Fenix nearly loses his footing on a springboard lucha armdrag, before catching Nick with a cutter for a near-fall. A suplex is stopped as Matt tags in.. and we’ve got Ibushi vs. Mysterio! Yep, this was good, with Mysterio landing a ‘rana before he rewind-leaps onto Ibushi’s shoulders… only to take a superkick as the pair ended up squaring off. Ibushi manages to restrain Mysterio and take him into the corner, but Matt Jackson tags in and takes a DDT as Fenix returns to keep the pace high, as all of a sudden you hear loud and clear on the feed “you gotta go home.” Matt hits back with a wheelbarrow driver, before Ibushi and Bandido return to light into each other. A missed standing shooting star press from Bandido set up Ibushi for a standing moonsault for a quick two-count, before Ibushi cuts off Bandido and Fenix with a Pele kick. Nick’s back with a flurry of kicks, then a bulldog/clothesline combo. Too many dives for me to count happen, before a springboard ‘rana from Rey and a springboard moonsault to the pile on the floor leave all six men down and out.
Fenix adds to it with a corkscrew plancha, as does Bandido with another Tornillo as you sensed that commentary was perhaps a little panicky here… For some reason, Matt and Bandido head up the aisle so Matt could hit a cannonball senton. Get Your **** In! A bucklebomb with a gamengiri from the Bucks has Bandido rattled, before a high German suplex from Ibushi draws a near-fall. Ibushi and the Bucks surround Bandido, but he somehow hits back with a triple ‘rana. How is that anatomically possible?! Mysterio’s back in and he eventually wheelbarrows Matt into the ropes… but the 619 is caught as a Meltzer Driver is athletically stopped. Bandido hits a ‘rana from the apron to the floor on Nick, and we’re back to the 619 as Matt takes the move before a Fenix Destroyer and a reverse ‘rana from Bandido left Matt down for a frog splash as Rey Mysterio gets a near-fall.
A moonsault fallaway slam off the top from Bandido gets a near-fall as Nick breaks it up… Bandido tries to Matrix out of a clothesline but he just takes the start of a Superkick Party, before Ibushi joined in for More Bang For Your Buck for a near-fall as Fenix broke up the pin! Fenix couldn’t do anything though as the Bucks hit the Meltzer Driver to Bandido seconds later the win. As a main event, it was certainly flashy, but it reminds me of when you’ve perhaps put a little too much timber on, and try to squeeze into that shirt rather than go for the one that fits you much better. I get they had to throw out the planned match, but this felt like they didn’t cut out anywhere near enough – leading to this being the modern day equivalent of those early 00s indy matches where everyone flipped a mile a minute and barely sold. Disappointing because these six could do so much better, but the limitations weren’t entirely their own doing. **½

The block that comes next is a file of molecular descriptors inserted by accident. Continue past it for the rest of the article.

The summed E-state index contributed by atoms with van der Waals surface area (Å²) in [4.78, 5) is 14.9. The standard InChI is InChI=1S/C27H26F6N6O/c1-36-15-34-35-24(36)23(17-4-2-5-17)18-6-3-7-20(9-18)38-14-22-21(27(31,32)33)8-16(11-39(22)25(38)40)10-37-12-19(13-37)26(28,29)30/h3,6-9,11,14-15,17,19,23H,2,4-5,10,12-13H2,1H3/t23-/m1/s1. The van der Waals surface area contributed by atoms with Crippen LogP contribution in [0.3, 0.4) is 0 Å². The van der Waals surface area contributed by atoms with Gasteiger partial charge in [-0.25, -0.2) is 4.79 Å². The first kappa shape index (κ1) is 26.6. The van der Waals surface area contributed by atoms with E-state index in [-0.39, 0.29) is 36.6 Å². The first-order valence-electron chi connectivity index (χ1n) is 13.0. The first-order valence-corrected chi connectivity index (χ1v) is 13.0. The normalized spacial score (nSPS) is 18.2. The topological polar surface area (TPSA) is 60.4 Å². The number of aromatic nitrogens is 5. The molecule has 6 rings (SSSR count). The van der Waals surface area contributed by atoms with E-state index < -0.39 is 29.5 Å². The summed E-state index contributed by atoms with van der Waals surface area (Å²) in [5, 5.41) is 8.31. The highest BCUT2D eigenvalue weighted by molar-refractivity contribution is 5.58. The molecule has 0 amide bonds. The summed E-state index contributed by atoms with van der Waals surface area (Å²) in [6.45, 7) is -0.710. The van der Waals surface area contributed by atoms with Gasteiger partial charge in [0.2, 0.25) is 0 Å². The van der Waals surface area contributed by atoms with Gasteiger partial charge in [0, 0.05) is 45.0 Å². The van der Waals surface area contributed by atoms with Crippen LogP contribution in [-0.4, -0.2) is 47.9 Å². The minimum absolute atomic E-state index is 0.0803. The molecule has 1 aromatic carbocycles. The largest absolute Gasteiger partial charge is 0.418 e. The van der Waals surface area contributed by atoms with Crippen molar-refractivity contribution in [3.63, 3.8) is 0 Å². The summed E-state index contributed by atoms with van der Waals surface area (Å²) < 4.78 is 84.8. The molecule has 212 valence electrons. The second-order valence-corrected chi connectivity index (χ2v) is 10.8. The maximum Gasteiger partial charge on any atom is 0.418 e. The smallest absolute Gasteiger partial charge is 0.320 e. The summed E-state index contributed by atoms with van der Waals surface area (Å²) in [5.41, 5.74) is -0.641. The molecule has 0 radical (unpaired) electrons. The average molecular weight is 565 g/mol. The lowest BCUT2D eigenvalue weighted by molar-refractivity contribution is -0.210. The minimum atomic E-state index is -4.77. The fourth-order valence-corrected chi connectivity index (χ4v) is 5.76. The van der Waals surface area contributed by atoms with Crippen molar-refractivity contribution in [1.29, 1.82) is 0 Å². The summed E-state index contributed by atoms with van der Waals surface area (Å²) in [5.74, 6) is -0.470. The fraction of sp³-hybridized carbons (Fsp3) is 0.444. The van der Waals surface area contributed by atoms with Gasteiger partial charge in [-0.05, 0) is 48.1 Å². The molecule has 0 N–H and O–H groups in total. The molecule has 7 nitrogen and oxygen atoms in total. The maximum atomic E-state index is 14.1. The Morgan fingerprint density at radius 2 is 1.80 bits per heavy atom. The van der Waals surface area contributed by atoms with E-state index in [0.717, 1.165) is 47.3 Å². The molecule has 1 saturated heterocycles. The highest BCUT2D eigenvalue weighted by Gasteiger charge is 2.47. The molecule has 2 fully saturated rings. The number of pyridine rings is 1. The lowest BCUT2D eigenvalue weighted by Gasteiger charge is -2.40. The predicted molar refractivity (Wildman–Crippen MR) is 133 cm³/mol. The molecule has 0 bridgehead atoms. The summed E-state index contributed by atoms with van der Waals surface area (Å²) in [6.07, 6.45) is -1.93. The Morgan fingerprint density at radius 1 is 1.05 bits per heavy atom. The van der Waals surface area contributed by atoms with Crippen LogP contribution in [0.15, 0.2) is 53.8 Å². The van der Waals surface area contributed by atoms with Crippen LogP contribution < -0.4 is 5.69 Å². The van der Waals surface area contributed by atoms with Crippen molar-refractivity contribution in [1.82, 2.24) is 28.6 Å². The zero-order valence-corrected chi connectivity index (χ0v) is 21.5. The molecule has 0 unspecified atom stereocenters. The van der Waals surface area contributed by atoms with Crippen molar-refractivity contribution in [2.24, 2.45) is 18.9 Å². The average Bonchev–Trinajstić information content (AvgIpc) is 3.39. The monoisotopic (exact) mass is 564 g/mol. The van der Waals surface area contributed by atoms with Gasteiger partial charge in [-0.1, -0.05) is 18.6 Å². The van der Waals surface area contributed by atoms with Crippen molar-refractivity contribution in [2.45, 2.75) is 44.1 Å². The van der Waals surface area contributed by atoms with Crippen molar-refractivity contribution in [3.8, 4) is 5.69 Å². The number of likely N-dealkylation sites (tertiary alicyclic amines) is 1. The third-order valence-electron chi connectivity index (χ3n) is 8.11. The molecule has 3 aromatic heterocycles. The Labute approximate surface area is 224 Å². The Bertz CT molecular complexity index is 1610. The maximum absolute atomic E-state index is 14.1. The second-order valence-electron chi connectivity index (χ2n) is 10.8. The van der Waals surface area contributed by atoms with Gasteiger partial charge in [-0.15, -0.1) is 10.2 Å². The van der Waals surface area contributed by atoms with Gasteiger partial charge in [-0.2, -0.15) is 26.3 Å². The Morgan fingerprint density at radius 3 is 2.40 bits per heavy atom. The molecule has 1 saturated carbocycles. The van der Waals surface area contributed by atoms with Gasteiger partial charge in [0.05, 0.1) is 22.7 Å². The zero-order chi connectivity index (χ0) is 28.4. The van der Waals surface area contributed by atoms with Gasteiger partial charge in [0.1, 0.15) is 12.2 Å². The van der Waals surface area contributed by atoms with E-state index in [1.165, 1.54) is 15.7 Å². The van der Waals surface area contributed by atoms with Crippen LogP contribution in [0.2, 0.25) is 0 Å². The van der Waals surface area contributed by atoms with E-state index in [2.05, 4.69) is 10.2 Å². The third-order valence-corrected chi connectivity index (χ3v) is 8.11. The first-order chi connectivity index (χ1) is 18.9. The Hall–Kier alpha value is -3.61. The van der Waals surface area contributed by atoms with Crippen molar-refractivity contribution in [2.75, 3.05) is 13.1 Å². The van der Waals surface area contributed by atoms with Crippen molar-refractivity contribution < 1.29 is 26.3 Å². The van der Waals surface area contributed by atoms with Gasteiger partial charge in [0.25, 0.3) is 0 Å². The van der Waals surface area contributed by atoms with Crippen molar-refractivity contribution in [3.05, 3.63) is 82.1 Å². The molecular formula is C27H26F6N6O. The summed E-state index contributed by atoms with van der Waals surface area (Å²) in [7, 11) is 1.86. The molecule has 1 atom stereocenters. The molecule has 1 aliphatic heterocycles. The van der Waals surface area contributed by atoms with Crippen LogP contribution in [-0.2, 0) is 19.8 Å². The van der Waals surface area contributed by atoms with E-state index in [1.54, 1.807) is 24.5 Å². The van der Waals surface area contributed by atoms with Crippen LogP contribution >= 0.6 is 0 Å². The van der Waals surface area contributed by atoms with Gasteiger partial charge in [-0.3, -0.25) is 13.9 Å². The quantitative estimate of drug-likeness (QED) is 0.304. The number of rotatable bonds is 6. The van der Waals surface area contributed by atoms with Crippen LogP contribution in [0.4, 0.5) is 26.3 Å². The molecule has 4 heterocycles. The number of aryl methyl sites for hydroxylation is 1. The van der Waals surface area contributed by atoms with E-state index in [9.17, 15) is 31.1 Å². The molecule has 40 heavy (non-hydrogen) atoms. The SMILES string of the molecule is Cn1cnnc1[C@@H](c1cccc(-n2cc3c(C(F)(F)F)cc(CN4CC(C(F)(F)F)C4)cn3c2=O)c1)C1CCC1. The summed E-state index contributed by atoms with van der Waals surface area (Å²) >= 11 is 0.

ALL IN all, this was a really fun show to watch, but with the benefit of hindsight… I’d perhaps have swapped the second and third matches from the top. If you’re not going to enforce time cues on Okada and Marty, then at least you’d have two matches to try and claw time back from, rather than have a main event that was too rushed for its own good… especially as we went off the air with Ian Riccaboni barely starting his sign-off!
So, why have we left it over a month before posting our review? Well, the simple thing is – while the world and their dog were seemingly tripping over themselves to review and give their hot takes, nothing tangible was going to change overnight. In no way am I trying to belittle the efforts of Cody, the Bucks and everyone else involved, but to quote another event from earlier this year “revolution isn’t a one time event.”
The results of ALL IN were never going to materialise overnight. They’ll materialise in the longer term, with maybe an ALL IN 2, or just a change in how promotions handle their talent (contracted or otherwise), in the confirmed knowledge that there is at least confirmation that, at a certain level, maybe, just maybe, promotions need wrestlers more than the wrestlers need them. Will there be an ALL IN 2? Who knows. There’s certainly lessons to learn if there is: a bigger room? Higher ticket prices? Tighter control of match times? Then again, from the wrestler’s perspective, what is there to gain? You can only have one “first time”, and if ALL IN didn’t hit targets… what would “doing the same, but bigger” change?